Changes between Initial Version and Version 1 of Processing/ssdsetup


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Timestamp:
Apr 3, 2012 3:26:40 PM (9 years ago)
Author:
jaho
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  • Processing/ssdsetup

    v1 v1  
     1= SSD Setup Tutorial =
     2
     3The following is a short tutorial on how to setup a Solid State Drive on Linux and use for swap space and storing temporary files. Upon completion of this procedure you should have a faster system in general and particularly a more responsive LAG. Note that all the commands listed below should be run as super user.
     4
     5== Installation ==
     6
     7To install an SSD drive you need to connect it with two cables: SATA data cable and a power cable. Turning off the workstation to do it is not necessary, but is recommended. If there are no spare cables inside your case it should be fine to use those that connect the optical drive as it is not being used anyway. The picture below shows the cables that need to be plugged into SSD.
     8
     9[[Image(http://topsolidstatedrives.com/wp-content/uploads/2012/02/SATA-Power-And-Data-Cables.jpg,align=center)]]
     10{{{
     11#!div style="font-size: 80%; text-align: center"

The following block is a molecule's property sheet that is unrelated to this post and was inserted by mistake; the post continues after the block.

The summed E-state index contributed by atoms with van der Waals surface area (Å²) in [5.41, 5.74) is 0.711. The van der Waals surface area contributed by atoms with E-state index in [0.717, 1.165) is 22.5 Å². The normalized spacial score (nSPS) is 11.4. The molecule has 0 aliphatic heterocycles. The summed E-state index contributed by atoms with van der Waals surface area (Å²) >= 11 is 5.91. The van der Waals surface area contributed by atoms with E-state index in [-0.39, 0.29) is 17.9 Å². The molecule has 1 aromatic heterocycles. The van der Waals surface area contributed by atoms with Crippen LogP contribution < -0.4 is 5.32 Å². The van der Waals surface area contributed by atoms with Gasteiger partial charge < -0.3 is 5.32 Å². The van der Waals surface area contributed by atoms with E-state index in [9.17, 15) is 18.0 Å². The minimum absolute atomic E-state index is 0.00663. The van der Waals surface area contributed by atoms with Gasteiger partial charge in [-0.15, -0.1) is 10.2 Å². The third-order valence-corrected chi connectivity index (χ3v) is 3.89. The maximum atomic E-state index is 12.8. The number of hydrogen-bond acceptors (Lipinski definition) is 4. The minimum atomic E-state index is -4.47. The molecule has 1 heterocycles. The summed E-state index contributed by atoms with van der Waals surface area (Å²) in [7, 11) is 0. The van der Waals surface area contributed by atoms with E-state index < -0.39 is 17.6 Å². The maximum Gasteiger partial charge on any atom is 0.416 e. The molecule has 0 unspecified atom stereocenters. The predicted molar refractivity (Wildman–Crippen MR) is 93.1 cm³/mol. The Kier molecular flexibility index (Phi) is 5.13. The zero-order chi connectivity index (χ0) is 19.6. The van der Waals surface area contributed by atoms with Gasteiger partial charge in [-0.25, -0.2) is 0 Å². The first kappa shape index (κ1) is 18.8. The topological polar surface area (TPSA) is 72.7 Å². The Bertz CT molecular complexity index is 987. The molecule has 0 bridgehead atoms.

12SATA and power cables which need to be connected.
     13}}}
     14
     15== Partitioning ==
     16
     17Run gparted as root and select your new device from the list in the top-right corner. It should be called something like ///dev/sdc// and have 112GB capacity. Create one partition of size 122880MB with linux-swap file system and next partition with the remaining space as ext4 filesystem.
     18
     19[[Image(gparted.png,align=center)]]
     20{{{
     21#!div style="font-size: 80%; text-align: center"
     22Gparted - that's how your drive should look like after partitioning.
     23}}}
     24
     25== Setting up the swap space ==
     26
     27To move the swap space you first need to check where is it already mounted:
     28{{{
     29#!bash
     30cat /etc/fstab | grep swap
     31}}}
     32
     33The firt column will tell you the mount point which should be something like ///dev/mapper/vg0-lv1/. Now, assuming your newly created swap partition is on /dev/sdc1, run:
     34{{
     35#!bash
     36swapoff -v /dev/mapper/vg0-lv1
     37mkswap /dev/sdc1
     38swapon -v /dev/sdc1
     39}}
     40
     41You can confirm that a 12GB swap has been created by running //free//.
     42
     43== Editing /etc/fstab ==
     44
     45To make the permanent changes to the filesystem you have to edit /etc/fstab file. Comment out or delete the line with //swap// in it and the line starting with tmpfs. At the and of the file add the following two lines:
     46{{
     47#!bash
     48/dev/sdb1    swap    swap    defaults    0 0
     49/dev/sdb2    /tmp    ext4    defaults,discard,noatime,rw,nosuid,noexec    0 0
     50}}
     51
     52Your fstab file should be similar to the one below:
     53
     54[[Image(fstab.png,align=center)]]
     55{{{
     56#!div style="font-size: 80%; text-align: center"
     57/etc/fstab file after modification.
     58}}}
     59
     60To apply the changes and properly setup the /tmp folder run:
     61{{{
     62#!bash
     63mount -a
     64chown root:root /tmp
     65chmod 1777 /tmp
     66}}}
     67
     68To confirm all worked you can now run //df// and see your /dev/sdc2 mounted on /tmp.